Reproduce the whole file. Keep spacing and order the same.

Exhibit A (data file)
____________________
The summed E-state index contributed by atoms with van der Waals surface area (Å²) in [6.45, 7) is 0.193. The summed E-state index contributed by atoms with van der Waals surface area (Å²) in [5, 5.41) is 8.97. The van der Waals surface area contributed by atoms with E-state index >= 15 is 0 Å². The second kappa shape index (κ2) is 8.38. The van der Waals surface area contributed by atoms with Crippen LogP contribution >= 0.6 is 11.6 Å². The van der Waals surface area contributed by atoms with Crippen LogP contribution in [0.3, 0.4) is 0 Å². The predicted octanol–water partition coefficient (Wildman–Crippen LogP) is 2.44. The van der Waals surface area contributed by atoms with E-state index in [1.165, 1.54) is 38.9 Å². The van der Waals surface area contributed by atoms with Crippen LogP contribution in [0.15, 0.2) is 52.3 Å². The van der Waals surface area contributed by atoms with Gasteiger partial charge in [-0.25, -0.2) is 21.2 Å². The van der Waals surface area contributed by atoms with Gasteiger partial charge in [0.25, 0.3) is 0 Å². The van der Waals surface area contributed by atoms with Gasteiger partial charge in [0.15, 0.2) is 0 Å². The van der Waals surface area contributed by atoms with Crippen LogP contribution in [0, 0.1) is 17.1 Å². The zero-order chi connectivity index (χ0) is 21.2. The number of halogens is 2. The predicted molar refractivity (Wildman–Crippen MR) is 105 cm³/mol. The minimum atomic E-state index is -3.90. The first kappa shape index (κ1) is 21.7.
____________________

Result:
The summed E-state index contributed by atoms with van der Waals surface area (Å²) in [6.45, 7) is 0.193. The summed E-state index contributed by atoms with van der Waals surface area (Å²) in [5, 5.41) is 8.97. The van der Waals surface area contributed by atoms with E-state index >= 15 is 0 Å². The second kappa shape index (κ2) is 8.38. The van der Waals surface area contributed by atoms with Crippen LogP contribution >= 0.6 is 11.6 Å². The van der Waals surface area contributed by atoms with Crippen LogP contribution in [0.3, 0.4) is 0 Å². The predicted octanol–water partition coefficient (Wildman–Crippen LogP) is 2.44. The van der Waals surface area contributed by atoms with E-state index in [1.165, 1.54) is 38.9 Å². The van der Waals surface area contributed by atoms with Crippen LogP contribution in [0.15, 0.2) is 52.3 Å². The van der Waals surface area contributed by atoms with Gasteiger partial charge in [-0.25, -0.2) is 21.2 Å². The van der Waals surface area contributed by atoms with Gasteiger partial charge in [0.25, 0.3) is 0 Å². The van der Waals surface area contributed by atoms with Gasteiger partial charge in [0.15, 0.2) is 0 Å². The van der Waals surface area contributed by atoms with Crippen LogP contribution in [0, 0.1) is 17.1 Å². The zero-order chi connectivity index (χ0) is 21.2. The number of halogens is 2. The predicted molar refractivity (Wildman–Crippen MR) is 105 cm³/mol. The minimum atomic E-state index is -3.90. The first kappa shape index (κ1) is 21.7.